Wednesday, April 17, 2013

Under the needle

      I taught another beginning free motion quilting class on Monday, and had a couple of questions posed that were very good.  Both  questions made me stop and think about how I approach the quilting part of this whole process.    I like the piecing and sewing part, love the designing and colors, and enjoy enhancing the quilt with the quilting.
   So the first question concerned where to begin when you start quilting.  I had taken this small runner as an example of meandering / stippling. It turned out to be a good example.   I picked a spot near the main vine and leaf that is near the center as the beginning point.  Since I was quilting the background only and using a simple fill stitch, the actual spot did not matter.  If it was to be filled in with a geometric or gridded stitch pattern, planning and marking would be needed.

   Second question was how do I decide where to quilt, like on a log cabin quilt.  A log cabin is traditional stitched along the logs or in the ditch to enhance the pattern.  So my response right off was.....what part of the design to you want to accentuate?  Do you want the dark logs or the light logs to stand out?   A good rule of thumb---which is often broken here---is to quilt down the part you want to recede and leave the area you want to stand out un-quilted, or at least only lightly stitched down.

   All this relates to how was I going to quilt that scrap quilt from 5 " squares.  So enough's how I quilted it.


   I did not want to just do an all over pattern, which is my usual habit.  And there is no border on this one either.  So I asked those questions....what did I want to enhance, and what did I want to recede or ignore.

Since I liked the diagonal row effect of the pattern, I wanted to visually enhance that aspect. So I quilted long vines with loose curls and wavy leaves in each diagonal row that the pattern creates.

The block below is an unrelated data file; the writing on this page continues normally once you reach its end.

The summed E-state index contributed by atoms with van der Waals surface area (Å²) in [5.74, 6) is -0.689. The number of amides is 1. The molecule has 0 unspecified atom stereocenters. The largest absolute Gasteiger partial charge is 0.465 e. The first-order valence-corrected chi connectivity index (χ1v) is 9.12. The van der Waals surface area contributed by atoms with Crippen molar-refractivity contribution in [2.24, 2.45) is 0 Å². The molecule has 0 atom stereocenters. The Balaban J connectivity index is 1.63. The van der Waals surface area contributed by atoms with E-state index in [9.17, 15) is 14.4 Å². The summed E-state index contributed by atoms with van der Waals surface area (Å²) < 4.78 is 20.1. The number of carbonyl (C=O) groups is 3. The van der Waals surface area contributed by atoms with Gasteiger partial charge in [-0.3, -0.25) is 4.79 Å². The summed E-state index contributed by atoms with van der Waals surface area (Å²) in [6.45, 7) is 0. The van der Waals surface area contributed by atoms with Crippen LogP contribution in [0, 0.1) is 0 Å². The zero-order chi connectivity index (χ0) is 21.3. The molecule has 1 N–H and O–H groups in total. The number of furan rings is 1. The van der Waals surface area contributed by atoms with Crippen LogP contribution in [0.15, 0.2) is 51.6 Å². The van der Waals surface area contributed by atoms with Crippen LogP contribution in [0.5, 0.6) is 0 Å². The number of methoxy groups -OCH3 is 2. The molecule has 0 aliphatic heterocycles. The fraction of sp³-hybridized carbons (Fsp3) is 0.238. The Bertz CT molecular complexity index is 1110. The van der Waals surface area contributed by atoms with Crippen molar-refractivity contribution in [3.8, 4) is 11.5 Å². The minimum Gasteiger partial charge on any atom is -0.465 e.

You can see the stitching better on the corner of the back that I flipped over.

  I also alternated the direction of the vines with every row....some  go up and some come down.  It's a little different style for me....and I really like it.   Not what I would normally think to do....the vine was a border motif  I ran across and adapted.
   Anyway, it will be a good example for the next class on Monday when I teach the swirls and vines.  A little binding needs to be done, too....and the label.  And better photos when it is finished.

Happy stitching.


Quilting Babcia said...

I love the way your log cabin turned out. The leafy vines are a perfect compliment to the logs.

Janet O. said...

I love what you have done with this, Debbie. Great new perspective on using what would normally be a border design--I hope I can remember it. : )

Mary said...

Thank you for sharing these pointers. I especially like the vines on your scrappy quilt.

Lynne said...

Lovely quilt, pretty quilting. Can you come and teach me please?

Nicki said...

I have heard and/or seen the technique of altering the direction of quilting like you did on your vines. I think it helps with versitility of the quilt in that you don't have to lay it or hang it in a certain direction because the quilting goes both ways. Those were really good questions from your students. Your quilt turned out beautiful.

Dana Gaffney said...

I really like the quilting, log cabins can be a problem for me since I don't really like the stitch in the ditch for them. You added motion and softened all of the straight lines without taking away from the design, perfect!

Barbara said...

Good questions and good answers. I never know what to do with either.

liniecat said...

Fabulous result on the scrap quilt, a perfect quilting design for it.

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